|The first excerpt represents the element of Air. It speaks of mental influences and the process of thought, and is drawn from Vailima Letters by Robert Louis Stevenson:
many bankruptcies; and after that, as usual, to famine.
Here, under the microscope, we can see history at work.
I have been very neglectful. A return to work, perhaps
premature, but necessary, has used up all my possible
energies and made me acquainted with the living headache. I
just jot down some of the past notabilia. Yesterday B., a
carpenter, and K., my (unsuccessful) white man, were absent
all morning from their work; I was working myself, where I
hear every sound with morbid certainty, and I can testify
that not a hammer fell. Upon inquiry I found they had passed
|The second excerpt represents the element of Fire. It speaks of emotional influences and base passions, and is drawn from The Virginian by Owen Wister:
"Foolishness," the other answered.
"Well, I don't know but I prefer to have myself to thank for a
thing," said the first.
"I was displaying myself," continued the second. "One day last
summer it was. We come on a big snake by Torrey Creek corral. The
boys got betting pretty lively that I dassent make my word good
as to dealing with him, so I loped my cayuse full tilt by Mr.
Snake, and swung down and catched him up by the tail from the
ground, and cracked him same as a whip, and snapped his head off.
|The third excerpt represents the element of Water. It speaks of pure spiritual influences and feelings of love, and is drawn from A Midsummer Night's Dream by William Shakespeare:
And light them at the fierie-Glow-wormes eyes,
To haue my loue to bed, and to arise:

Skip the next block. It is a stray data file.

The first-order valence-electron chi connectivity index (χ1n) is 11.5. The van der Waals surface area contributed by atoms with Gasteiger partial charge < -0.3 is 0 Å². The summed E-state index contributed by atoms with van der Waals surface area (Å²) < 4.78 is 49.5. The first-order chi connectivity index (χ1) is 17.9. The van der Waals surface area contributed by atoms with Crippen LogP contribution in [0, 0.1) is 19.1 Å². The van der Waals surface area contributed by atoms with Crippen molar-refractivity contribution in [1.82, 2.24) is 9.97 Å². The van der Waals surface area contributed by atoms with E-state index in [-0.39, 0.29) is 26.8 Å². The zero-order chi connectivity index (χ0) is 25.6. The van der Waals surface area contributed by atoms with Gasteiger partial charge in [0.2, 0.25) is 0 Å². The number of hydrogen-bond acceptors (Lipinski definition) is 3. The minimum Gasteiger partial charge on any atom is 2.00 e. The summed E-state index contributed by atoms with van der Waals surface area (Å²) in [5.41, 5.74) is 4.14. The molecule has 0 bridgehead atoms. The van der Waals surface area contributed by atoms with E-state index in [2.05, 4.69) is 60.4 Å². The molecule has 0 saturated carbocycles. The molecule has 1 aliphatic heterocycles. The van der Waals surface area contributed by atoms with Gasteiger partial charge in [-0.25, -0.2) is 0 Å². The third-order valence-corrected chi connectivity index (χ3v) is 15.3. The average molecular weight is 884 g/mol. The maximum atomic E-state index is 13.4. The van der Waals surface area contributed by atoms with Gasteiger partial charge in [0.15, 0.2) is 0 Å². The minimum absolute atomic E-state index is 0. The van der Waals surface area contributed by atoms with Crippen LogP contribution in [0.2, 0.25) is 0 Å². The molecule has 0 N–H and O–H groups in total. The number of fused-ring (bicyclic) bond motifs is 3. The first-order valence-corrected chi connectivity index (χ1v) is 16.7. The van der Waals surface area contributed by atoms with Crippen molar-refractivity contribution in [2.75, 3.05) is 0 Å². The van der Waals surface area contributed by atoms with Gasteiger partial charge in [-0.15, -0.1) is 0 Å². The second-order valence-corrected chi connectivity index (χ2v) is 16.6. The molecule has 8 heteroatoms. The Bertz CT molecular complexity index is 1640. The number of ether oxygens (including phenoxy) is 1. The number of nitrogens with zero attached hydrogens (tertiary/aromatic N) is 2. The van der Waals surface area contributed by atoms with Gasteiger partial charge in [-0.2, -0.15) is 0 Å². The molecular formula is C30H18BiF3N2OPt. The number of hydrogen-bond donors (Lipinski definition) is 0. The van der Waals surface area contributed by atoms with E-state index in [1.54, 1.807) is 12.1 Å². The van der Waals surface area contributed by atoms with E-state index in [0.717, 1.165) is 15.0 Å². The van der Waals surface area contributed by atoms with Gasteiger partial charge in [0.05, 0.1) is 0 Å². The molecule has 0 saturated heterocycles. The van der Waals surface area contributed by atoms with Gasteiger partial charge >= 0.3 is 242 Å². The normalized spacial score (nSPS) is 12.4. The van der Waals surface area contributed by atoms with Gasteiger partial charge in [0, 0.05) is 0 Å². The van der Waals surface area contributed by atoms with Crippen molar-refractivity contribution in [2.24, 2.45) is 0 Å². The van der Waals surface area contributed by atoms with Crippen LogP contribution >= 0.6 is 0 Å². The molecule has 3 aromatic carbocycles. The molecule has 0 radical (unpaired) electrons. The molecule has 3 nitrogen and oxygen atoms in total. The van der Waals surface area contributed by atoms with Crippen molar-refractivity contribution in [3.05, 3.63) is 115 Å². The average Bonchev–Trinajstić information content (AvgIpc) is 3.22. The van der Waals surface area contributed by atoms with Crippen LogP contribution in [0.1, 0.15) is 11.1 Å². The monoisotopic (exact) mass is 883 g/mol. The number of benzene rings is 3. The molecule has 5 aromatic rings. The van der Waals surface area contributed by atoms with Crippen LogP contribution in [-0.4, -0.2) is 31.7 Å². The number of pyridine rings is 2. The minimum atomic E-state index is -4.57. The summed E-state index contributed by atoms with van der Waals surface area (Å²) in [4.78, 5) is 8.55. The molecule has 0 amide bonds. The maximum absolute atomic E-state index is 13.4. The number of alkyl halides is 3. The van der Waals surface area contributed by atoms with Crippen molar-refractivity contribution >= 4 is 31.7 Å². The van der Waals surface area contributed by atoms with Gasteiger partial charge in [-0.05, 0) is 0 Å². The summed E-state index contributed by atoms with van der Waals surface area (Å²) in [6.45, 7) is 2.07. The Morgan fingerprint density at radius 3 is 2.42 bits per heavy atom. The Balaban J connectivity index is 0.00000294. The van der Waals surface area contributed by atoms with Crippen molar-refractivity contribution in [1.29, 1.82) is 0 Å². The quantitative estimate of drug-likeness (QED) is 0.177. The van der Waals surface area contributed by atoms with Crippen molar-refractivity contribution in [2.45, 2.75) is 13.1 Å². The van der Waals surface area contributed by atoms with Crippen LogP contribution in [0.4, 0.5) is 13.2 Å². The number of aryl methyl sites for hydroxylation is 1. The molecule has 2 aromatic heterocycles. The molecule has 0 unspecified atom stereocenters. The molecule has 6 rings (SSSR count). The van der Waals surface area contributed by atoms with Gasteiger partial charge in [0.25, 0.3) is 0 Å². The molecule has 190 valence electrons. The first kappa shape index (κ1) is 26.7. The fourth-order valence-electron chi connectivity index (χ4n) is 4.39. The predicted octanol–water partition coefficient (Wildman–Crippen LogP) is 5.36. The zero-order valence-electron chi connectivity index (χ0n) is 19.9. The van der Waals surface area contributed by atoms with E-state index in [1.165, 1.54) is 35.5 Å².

And plucke the wings from painted Butterflies,
To fan the Moone-beames from his sleeping eies.
Nod to him Elues, and doe him curtesies
1.Fai. Haile mortall, haile
Bot. I cry your worships mercy hartily; I beseech
your worships name
A Midsummer Night's Dream
|The fourth excerpt represents the element of Earth. It speaks of physical influences and the impact of the unseen on the visible world, and is drawn from The Two Brothers by Honore de Balzac:
the concierge with the excuse that he had forgotten something, and
hurried off to sell his Rubens for three thousand francs. He had taken
the precaution to convey a message from his brother to Elie Magus,
asking him not to call till the following day.
That evening when Joseph returned, bringing his mother from Madame
Desroches's, the concierge told him of Philippe's freak,--how he had
called intending to wait, and gone away again immediately.
"I am ruined--unless he has had the delicacy to take the copy," cried
the painter, instantly suspecting the theft. He ran rapidly up the
three flights and rushed into his studio. "God be praised!" he
ejaculated. "He is, what he always has been, a vile scoundrel."